Obesity Studies

Apparently people all around the world are getting fatter – with the possible exception of south and east Asia, according to a one-day global snapshot.

Now despite looking hard, I can’t find the criteria for a “one-day global snapshot” but I think the gist of obesity studies generally are that we most definitely all getting fatter!

There is a difference between being overweight and obese, and this is usually defined by using the body mass index formula.

A body mass index of between 19-25 is considered normal or desirable, 25-30 represents an increased health risk, while 30-40 is obese.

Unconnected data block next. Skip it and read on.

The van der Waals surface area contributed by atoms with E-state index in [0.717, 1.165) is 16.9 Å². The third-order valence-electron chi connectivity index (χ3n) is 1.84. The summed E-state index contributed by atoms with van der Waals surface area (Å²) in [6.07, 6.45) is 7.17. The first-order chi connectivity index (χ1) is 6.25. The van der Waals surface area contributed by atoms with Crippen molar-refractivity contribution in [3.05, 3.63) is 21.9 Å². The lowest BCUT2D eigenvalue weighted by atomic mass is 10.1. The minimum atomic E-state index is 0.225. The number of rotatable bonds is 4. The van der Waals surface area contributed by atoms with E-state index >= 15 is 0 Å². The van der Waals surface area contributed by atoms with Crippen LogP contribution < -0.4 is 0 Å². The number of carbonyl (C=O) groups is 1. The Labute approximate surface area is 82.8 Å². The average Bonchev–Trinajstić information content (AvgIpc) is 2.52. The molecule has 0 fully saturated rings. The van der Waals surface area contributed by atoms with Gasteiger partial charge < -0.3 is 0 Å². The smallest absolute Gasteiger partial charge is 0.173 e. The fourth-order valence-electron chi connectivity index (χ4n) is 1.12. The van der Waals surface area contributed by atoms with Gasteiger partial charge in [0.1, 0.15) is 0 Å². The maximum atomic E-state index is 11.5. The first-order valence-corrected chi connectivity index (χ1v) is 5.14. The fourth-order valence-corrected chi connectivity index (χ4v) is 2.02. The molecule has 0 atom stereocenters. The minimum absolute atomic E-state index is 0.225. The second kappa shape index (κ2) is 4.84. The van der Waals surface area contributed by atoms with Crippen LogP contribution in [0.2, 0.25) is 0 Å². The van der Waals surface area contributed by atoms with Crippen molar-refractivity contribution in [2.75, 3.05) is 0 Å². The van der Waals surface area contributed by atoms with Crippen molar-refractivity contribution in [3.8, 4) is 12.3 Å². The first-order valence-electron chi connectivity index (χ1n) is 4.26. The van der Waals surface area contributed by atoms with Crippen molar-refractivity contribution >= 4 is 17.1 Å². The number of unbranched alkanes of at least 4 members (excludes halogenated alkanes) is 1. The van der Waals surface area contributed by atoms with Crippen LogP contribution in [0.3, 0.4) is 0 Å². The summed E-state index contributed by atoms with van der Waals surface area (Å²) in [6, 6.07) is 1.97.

If you are overweight the risks of heart disease, type 2 diabetes, high blood pressure, stroke and some forms of cancer is increased, so there are obvious benefits to losing weight. You can achieve weight loss without dieting by making some simple changes to what you eat.

According to the study “An estimated two-thirds of Americans are overweight and a third of these are obese. In the US, the lifetime risk of developing diabetes, is also high – 33% for men and 38% for women.”

Ellen Mason of the British Heart Foundation said: “It is tragic irony that whilst much of the world is starving, many developed countries across the world are in the grips of an obesity crisis.”